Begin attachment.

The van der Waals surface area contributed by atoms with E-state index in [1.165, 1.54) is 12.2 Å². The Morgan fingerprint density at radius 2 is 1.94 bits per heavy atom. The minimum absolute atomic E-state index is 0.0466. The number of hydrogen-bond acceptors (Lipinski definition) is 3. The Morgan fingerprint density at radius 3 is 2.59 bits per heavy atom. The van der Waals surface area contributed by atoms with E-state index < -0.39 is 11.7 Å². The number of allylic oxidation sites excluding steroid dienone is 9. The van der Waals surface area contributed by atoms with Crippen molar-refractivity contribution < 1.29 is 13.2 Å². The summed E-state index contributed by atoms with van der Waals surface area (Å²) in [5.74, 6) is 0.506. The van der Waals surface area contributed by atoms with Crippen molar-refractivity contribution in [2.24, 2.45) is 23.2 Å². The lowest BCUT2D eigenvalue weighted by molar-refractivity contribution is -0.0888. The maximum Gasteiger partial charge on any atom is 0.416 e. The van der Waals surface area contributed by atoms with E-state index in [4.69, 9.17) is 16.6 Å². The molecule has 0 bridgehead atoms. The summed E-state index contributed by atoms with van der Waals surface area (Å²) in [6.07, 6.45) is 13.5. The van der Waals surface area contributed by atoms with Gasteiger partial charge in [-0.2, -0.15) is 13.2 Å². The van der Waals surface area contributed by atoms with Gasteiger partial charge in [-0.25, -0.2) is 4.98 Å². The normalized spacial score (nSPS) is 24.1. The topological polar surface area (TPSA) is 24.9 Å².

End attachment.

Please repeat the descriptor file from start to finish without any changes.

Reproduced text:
The van der Waals surface area contributed by atoms with E-state index in [1.165, 1.54) is 12.2 Å². The Morgan fingerprint density at radius 2 is 1.94 bits per heavy atom. The minimum absolute atomic E-state index is 0.0466. The number of hydrogen-bond acceptors (Lipinski definition) is 3. The Morgan fingerprint density at radius 3 is 2.59 bits per heavy atom. The van der Waals surface area contributed by atoms with E-state index < -0.39 is 11.7 Å². The number of allylic oxidation sites excluding steroid dienone is 9. The van der Waals surface area contributed by atoms with Crippen molar-refractivity contribution < 1.29 is 13.2 Å². The summed E-state index contributed by atoms with van der Waals surface area (Å²) in [5.74, 6) is 0.506. The van der Waals surface area contributed by atoms with Crippen molar-refractivity contribution in [2.24, 2.45) is 23.2 Å². The lowest BCUT2D eigenvalue weighted by molar-refractivity contribution is -0.0888. The maximum Gasteiger partial charge on any atom is 0.416 e. The van der Waals surface area contributed by atoms with E-state index in [4.69, 9.17) is 16.6 Å². The molecule has 0 bridgehead atoms. The summed E-state index contributed by atoms with van der Waals surface area (Å²) in [6.07, 6.45) is 13.5. The van der Waals surface area contributed by atoms with Gasteiger partial charge in [-0.2, -0.15) is 13.2 Å². The van der Waals surface area contributed by atoms with Gasteiger partial charge in [-0.25, -0.2) is 4.98 Å². The normalized spacial score (nSPS) is 24.1. The topological polar surface area (TPSA) is 24.9 Å².